I was a Political Science major in college, but I never really thought that would translate into becoming an elected official. I never thought of myself in that regard, but I got involved because I supported Christine Kehoe, she was running to be the first openly LGBTQ+ member of the city council and it was really a movement. It was so energizing; it was the best campaign I’ve ever worked on including my own. For us it was a big deal in the community to elect one of our own and have that be successful. So, I joined the San Diego Democratic Club which was the gay Democratic club at that time (now Democrats for Equality). I met and learned who Chris Kehoe was, she worked for a council member, he decided not to run for reelection, so she stepped forward and I became part of that. I still didn’t think I would run for office, but she asked me to come work for her once she got elected and I loved it. I loved constituent services, I loved the community work; I had been a community organizer, and it applied to a whole different set of issues and things you could work on like housing and small business and support for the schools even though the city didn’t have anything to do with the schools, it was about the environment around the schools. Affordable housing of course, support for the gay community, Chris got domestic partnerships passed at the city so that was my introduction.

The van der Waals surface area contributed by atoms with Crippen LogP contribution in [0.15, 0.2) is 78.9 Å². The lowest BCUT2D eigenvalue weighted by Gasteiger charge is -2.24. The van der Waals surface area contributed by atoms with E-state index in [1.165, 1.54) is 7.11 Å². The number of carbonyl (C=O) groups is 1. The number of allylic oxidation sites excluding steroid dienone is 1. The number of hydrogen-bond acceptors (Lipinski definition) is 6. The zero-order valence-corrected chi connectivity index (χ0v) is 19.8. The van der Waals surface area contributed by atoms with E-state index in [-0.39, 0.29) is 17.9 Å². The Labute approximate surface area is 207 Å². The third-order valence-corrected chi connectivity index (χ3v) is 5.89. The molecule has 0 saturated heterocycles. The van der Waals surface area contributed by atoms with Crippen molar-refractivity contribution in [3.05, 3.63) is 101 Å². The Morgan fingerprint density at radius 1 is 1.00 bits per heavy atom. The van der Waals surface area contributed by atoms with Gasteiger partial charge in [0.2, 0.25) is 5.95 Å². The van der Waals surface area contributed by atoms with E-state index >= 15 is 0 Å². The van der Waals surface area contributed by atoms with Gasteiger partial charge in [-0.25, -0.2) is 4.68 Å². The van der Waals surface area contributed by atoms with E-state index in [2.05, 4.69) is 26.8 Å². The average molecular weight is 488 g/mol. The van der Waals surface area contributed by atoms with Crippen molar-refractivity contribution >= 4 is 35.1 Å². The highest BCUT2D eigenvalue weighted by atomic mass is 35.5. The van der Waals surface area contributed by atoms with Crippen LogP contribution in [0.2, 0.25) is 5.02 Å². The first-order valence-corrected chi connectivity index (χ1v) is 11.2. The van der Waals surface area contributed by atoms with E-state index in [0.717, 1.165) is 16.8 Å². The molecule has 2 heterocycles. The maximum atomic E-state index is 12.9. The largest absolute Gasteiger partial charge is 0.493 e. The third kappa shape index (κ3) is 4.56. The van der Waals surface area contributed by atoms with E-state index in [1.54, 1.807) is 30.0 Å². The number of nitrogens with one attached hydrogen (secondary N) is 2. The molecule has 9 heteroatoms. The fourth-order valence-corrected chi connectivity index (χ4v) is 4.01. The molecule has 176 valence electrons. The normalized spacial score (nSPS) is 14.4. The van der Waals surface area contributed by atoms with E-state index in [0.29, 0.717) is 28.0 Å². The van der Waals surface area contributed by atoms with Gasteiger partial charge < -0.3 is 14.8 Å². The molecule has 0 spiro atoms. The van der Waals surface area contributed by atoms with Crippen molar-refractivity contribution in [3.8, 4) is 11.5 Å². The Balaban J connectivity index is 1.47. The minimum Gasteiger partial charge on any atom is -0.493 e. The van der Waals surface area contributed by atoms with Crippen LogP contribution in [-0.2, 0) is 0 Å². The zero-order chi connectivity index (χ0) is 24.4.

Well, Chris was clearly a mentor to me, and she was the one that encouraged me to run for City Council when she termed out and decided to run for the Assembly and she pushed me, she wouldn’t let me off the hook! She said you really need to do this, you’re the kind of person that really needs to be on the city council and you have experience. So she was clearly one of my political mentors and I would say there were others, Sheila Kuehl who was the first openly LGBTQ+ person elected to the State Legislature A few years before Chris, Shirley Weber who I heard speak when I had just gotten to San Diego, she was the President of the San Diego Unified School Board and I heard her speak, if you’ve ever heard Shirley Weber speak, you never forget it and I remember when I was elected to the City Council and even before that I would call on Shirley over the years to say “help me understand this or what do you think” and she was always willing to step forward and to give me advice and to be there when I needed her. So, on and on, many women, when I was in the Assembly and became the Assembly Speaker, Karen Bass who is the second woman speaker reached out to me and said whatever you need let me know, she had a kitchen cabinet of women in Sacramento (even though she was now in Congress) she had that group of women and she told them “you need to support Toni”, so for the last 13 years I’ve had a kitchen cabinet of women that was bequeathed to me by Congresswoman, former Speaker and now Mayor of Los Angeles Karen Bass. So, I think we find ways to mentor each other, reciprocal mentoring. I’ve been fortunate to have a lot of great mentors and I really try to pay that forward myself by having mentees and try to provide that real support for those who want to be in politics or work in that arena or run for office themselves.